Scientists at Kyoto University should start the first clinical trial in the autumn, testing out a medicinal product identified using induced pluripotent stem cells (iPS) to treat a rare bone disorder.
The team, led by Junya Toguchida, used iPS cells to model the target disease, namely progressive fibrodysplasia ossificans progressiva. To do this, they harvested and then reprogrammed patients’ cells. They then tested 6,800 substances on these cells and selected rapamycin which proved effective in vitro in preventing abnormal bone formation. Laboratory animal tests proved conclusive. The safety and efficacy of the medicinal product must now be tested in a clinical trial, which could start in September and include 20 patients. Initial authorisations have been granted. Since rapamycin is already used to treat other disorders, Junya Togushida is confident about the outcome of this first trial.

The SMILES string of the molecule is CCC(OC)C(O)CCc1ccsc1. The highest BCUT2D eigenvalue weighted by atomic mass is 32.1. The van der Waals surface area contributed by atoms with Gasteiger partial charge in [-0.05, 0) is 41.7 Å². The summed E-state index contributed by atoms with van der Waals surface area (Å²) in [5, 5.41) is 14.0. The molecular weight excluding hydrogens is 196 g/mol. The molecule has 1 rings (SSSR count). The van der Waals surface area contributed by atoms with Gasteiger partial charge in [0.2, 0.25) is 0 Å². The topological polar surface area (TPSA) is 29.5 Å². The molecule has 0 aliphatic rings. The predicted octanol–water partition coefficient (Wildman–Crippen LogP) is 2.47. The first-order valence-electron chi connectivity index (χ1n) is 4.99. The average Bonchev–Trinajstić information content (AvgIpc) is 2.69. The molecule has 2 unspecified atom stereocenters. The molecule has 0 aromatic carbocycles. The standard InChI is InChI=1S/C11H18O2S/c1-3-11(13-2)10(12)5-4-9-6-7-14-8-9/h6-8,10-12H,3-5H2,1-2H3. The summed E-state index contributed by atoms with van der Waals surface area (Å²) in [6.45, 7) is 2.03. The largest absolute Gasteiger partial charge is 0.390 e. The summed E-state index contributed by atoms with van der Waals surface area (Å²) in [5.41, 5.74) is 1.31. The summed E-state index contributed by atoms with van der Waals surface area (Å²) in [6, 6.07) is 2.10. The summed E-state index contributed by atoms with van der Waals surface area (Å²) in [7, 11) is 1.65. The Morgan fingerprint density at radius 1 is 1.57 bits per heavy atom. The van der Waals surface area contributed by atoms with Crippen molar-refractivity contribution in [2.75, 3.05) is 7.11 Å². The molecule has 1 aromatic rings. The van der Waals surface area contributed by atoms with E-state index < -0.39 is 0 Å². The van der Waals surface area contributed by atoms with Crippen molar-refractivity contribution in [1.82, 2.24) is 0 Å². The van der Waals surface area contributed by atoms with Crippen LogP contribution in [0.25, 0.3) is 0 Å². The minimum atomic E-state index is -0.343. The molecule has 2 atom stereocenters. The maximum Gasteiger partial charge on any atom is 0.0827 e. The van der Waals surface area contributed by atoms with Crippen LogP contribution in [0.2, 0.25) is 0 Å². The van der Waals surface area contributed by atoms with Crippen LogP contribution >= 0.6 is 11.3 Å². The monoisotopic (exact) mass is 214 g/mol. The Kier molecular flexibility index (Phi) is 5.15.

Shinya Yamanaka, a Professor at Kyoto University and the 2012 Nobel Prize Winner for Medicine, following the discovery of iPS cells, commented as follows: “I hope that this clinical trial will stimulate active research for the development of medicinal products and will initiate the discovery of new treatments for various rare diseases”.